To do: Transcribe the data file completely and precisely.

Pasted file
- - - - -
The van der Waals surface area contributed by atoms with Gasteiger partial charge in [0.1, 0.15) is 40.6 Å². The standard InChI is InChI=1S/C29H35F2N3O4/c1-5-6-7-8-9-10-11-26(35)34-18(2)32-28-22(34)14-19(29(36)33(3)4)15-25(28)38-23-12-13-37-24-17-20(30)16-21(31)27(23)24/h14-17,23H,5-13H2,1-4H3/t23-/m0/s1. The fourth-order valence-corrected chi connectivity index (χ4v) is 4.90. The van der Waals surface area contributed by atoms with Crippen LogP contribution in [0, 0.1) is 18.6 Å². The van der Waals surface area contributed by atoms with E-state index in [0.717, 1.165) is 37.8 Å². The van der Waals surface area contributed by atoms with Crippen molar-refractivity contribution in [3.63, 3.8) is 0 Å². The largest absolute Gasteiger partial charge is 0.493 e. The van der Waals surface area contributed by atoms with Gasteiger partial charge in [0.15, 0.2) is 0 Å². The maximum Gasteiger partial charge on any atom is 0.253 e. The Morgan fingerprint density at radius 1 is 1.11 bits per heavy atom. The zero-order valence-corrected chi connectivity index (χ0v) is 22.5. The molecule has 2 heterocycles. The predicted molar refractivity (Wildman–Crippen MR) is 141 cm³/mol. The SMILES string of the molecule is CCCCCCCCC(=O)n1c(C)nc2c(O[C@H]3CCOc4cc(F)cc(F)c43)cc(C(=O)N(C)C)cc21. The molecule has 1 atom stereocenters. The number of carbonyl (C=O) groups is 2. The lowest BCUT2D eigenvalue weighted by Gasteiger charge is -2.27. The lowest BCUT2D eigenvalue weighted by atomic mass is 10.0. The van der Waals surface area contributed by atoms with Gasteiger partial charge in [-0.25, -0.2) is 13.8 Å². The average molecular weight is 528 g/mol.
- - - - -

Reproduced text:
The van der Waals surface area contributed by atoms with Gasteiger partial charge in [0.1, 0.15) is 40.6 Å². The standard InChI is InChI=1S/C29H35F2N3O4/c1-5-6-7-8-9-10-11-26(35)34-18(2)32-28-22(34)14-19(29(36)33(3)4)15-25(28)38-23-12-13-37-24-17-20(30)16-21(31)27(23)24/h14-17,23H,5-13H2,1-4H3/t23-/m0/s1. The fourth-order valence-corrected chi connectivity index (χ4v) is 4.90. The van der Waals surface area contributed by atoms with Crippen LogP contribution in [0, 0.1) is 18.6 Å². The van der Waals surface area contributed by atoms with E-state index in [0.717, 1.165) is 37.8 Å². The van der Waals surface area contributed by atoms with Crippen molar-refractivity contribution in [3.63, 3.8) is 0 Å². The largest absolute Gasteiger partial charge is 0.493 e. The van der Waals surface area contributed by atoms with Gasteiger partial charge in [0.15, 0.2) is 0 Å². The maximum Gasteiger partial charge on any atom is 0.253 e. The Morgan fingerprint density at radius 1 is 1.11 bits per heavy atom. The zero-order valence-corrected chi connectivity index (χ0v) is 22.5. The molecule has 2 heterocycles. The predicted molar refractivity (Wildman–Crippen MR) is 141 cm³/mol. The SMILES string of the molecule is CCCCCCCCC(=O)n1c(C)nc2c(O[C@H]3CCOc4cc(F)cc(F)c43)cc(C(=O)N(C)C)cc21. The molecule has 1 atom stereocenters. The number of carbonyl (C=O) groups is 2. The lowest BCUT2D eigenvalue weighted by Gasteiger charge is -2.27. The lowest BCUT2D eigenvalue weighted by atomic mass is 10.0. The van der Waals surface area contributed by atoms with Gasteiger partial charge in [-0.25, -0.2) is 13.8 Å². The average molecular weight is 528 g/mol.